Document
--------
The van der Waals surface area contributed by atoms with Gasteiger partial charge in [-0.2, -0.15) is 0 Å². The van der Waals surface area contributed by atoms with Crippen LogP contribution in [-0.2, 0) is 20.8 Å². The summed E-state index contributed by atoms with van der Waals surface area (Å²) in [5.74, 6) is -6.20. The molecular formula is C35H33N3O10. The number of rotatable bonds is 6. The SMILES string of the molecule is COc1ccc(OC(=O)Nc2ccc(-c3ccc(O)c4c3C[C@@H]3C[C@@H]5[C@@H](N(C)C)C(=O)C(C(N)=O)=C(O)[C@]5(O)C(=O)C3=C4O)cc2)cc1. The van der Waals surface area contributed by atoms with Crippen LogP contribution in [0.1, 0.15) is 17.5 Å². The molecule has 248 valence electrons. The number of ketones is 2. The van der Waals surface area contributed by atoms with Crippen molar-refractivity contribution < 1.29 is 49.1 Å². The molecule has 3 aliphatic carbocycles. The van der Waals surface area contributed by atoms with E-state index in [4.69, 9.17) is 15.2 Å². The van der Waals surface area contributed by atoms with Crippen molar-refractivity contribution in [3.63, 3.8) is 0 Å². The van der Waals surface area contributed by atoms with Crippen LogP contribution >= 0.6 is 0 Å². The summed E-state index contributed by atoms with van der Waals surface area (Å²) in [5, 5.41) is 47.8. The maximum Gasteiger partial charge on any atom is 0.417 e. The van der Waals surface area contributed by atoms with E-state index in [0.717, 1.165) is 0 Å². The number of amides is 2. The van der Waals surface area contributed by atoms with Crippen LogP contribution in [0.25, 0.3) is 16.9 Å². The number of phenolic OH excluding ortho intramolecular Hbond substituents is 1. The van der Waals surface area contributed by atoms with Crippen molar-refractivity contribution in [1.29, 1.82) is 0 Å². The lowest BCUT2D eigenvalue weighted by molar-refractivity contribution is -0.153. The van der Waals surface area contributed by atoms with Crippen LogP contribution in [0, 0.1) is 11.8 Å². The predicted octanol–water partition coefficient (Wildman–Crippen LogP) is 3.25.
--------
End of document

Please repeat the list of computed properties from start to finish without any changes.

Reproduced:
The van der Waals surface area contributed by atoms with Gasteiger partial charge in [-0.2, -0.15) is 0 Å². The van der Waals surface area contributed by atoms with Crippen LogP contribution in [-0.2, 0) is 20.8 Å². The summed E-state index contributed by atoms with van der Waals surface area (Å²) in [5.74, 6) is -6.20. The molecular formula is C35H33N3O10. The number of rotatable bonds is 6. The SMILES string of the molecule is COc1ccc(OC(=O)Nc2ccc(-c3ccc(O)c4c3C[C@@H]3C[C@@H]5[C@@H](N(C)C)C(=O)C(C(N)=O)=C(O)[C@]5(O)C(=O)C3=C4O)cc2)cc1. The van der Waals surface area contributed by atoms with Crippen LogP contribution in [0.1, 0.15) is 17.5 Å². The molecule has 248 valence electrons. The number of ketones is 2. The van der Waals surface area contributed by atoms with Crippen molar-refractivity contribution < 1.29 is 49.1 Å². The molecule has 3 aliphatic carbocycles. The van der Waals surface area contributed by atoms with E-state index in [4.69, 9.17) is 15.2 Å². The van der Waals surface area contributed by atoms with Crippen molar-refractivity contribution in [3.63, 3.8) is 0 Å². The van der Waals surface area contributed by atoms with Crippen LogP contribution >= 0.6 is 0 Å². The summed E-state index contributed by atoms with van der Waals surface area (Å²) in [5, 5.41) is 47.8. The maximum Gasteiger partial charge on any atom is 0.417 e. The van der Waals surface area contributed by atoms with E-state index in [0.717, 1.165) is 0 Å². The number of amides is 2. The van der Waals surface area contributed by atoms with Crippen LogP contribution in [0.25, 0.3) is 16.9 Å². The number of phenolic OH excluding ortho intramolecular Hbond substituents is 1. The van der Waals surface area contributed by atoms with Crippen molar-refractivity contribution in [1.29, 1.82) is 0 Å². The lowest BCUT2D eigenvalue weighted by molar-refractivity contribution is -0.153. The van der Waals surface area contributed by atoms with Crippen LogP contribution in [0, 0.1) is 11.8 Å². The predicted octanol–water partition coefficient (Wildman–Crippen LogP) is 3.25.